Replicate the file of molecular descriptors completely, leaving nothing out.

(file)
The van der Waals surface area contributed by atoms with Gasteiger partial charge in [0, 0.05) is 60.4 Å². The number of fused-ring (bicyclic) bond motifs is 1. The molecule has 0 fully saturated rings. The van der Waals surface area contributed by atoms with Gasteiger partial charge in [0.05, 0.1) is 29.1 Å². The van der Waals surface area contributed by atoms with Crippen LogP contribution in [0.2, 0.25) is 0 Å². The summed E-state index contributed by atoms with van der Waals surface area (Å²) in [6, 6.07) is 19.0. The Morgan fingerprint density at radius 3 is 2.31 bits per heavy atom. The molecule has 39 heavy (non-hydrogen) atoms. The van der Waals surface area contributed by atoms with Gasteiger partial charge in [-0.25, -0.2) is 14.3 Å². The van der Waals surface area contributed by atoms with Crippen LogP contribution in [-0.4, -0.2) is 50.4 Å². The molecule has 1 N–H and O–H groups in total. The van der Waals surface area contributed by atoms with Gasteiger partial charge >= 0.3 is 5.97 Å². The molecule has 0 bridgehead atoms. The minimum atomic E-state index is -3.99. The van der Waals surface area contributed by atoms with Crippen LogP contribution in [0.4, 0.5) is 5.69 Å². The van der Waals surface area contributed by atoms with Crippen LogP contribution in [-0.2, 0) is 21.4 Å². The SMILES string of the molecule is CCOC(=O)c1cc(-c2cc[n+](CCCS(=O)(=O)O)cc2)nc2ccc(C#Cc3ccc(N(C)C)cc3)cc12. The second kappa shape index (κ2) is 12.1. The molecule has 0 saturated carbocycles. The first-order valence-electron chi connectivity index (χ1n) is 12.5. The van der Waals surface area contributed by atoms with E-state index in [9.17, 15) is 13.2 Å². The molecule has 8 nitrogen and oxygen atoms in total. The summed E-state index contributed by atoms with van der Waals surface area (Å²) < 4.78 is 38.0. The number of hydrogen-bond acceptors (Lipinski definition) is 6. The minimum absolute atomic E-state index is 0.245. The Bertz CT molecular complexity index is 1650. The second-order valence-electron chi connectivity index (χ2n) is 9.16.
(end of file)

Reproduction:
The van der Waals surface area contributed by atoms with Gasteiger partial charge in [0, 0.05) is 60.4 Å². The number of fused-ring (bicyclic) bond motifs is 1. The molecule has 0 fully saturated rings. The van der Waals surface area contributed by atoms with Gasteiger partial charge in [0.05, 0.1) is 29.1 Å². The van der Waals surface area contributed by atoms with Crippen LogP contribution in [0.2, 0.25) is 0 Å². The summed E-state index contributed by atoms with van der Waals surface area (Å²) in [6, 6.07) is 19.0. The Morgan fingerprint density at radius 3 is 2.31 bits per heavy atom. The molecule has 39 heavy (non-hydrogen) atoms. The van der Waals surface area contributed by atoms with Gasteiger partial charge in [-0.25, -0.2) is 14.3 Å². The van der Waals surface area contributed by atoms with Crippen LogP contribution in [-0.4, -0.2) is 50.4 Å². The molecule has 1 N–H and O–H groups in total. The van der Waals surface area contributed by atoms with Gasteiger partial charge >= 0.3 is 5.97 Å². The molecule has 0 bridgehead atoms. The minimum atomic E-state index is -3.99. The van der Waals surface area contributed by atoms with Crippen LogP contribution in [0.4, 0.5) is 5.69 Å². The van der Waals surface area contributed by atoms with Crippen LogP contribution in [-0.2, 0) is 21.4 Å². The SMILES string of the molecule is CCOC(=O)c1cc(-c2cc[n+](CCCS(=O)(=O)O)cc2)nc2ccc(C#Cc3ccc(N(C)C)cc3)cc12. The second kappa shape index (κ2) is 12.1. The molecule has 0 saturated carbocycles. The first-order valence-electron chi connectivity index (χ1n) is 12.5. The van der Waals surface area contributed by atoms with E-state index in [9.17, 15) is 13.2 Å². The molecule has 8 nitrogen and oxygen atoms in total. The summed E-state index contributed by atoms with van der Waals surface area (Å²) < 4.78 is 38.0. The number of hydrogen-bond acceptors (Lipinski definition) is 6. The minimum absolute atomic E-state index is 0.245. The Bertz CT molecular complexity index is 1650. The second-order valence-electron chi connectivity index (χ2n) is 9.16.